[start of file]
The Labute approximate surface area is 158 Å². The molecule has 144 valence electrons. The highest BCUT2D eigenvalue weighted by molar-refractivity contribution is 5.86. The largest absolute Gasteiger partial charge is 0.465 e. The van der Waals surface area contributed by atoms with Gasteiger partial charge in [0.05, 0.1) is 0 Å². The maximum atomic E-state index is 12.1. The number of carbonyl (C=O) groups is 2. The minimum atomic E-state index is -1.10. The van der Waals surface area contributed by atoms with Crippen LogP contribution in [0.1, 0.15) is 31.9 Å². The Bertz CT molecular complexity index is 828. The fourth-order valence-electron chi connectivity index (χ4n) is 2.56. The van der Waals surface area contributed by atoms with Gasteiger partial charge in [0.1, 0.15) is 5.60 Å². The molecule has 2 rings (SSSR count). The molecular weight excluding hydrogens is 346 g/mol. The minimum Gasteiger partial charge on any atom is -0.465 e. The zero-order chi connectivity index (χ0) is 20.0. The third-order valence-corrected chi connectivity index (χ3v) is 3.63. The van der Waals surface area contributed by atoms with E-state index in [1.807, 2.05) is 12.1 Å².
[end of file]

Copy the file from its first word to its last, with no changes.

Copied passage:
The Labute approximate surface area is 158 Å². The molecule has 144 valence electrons. The highest BCUT2D eigenvalue weighted by molar-refractivity contribution is 5.86. The largest absolute Gasteiger partial charge is 0.465 e. The van der Waals surface area contributed by atoms with Gasteiger partial charge in [0.05, 0.1) is 0 Å². The maximum atomic E-state index is 12.1. The number of carbonyl (C=O) groups is 2. The minimum atomic E-state index is -1.10. The van der Waals surface area contributed by atoms with Crippen LogP contribution in [0.1, 0.15) is 31.9 Å². The Bertz CT molecular complexity index is 828. The fourth-order valence-electron chi connectivity index (χ4n) is 2.56. The van der Waals surface area contributed by atoms with Gasteiger partial charge in [0.1, 0.15) is 5.60 Å². The molecule has 2 rings (SSSR count). The molecular weight excluding hydrogens is 346 g/mol. The minimum Gasteiger partial charge on any atom is -0.465 e. The zero-order chi connectivity index (χ0) is 20.0. The third-order valence-corrected chi connectivity index (χ3v) is 3.63. The van der Waals surface area contributed by atoms with E-state index in [1.807, 2.05) is 12.1 Å².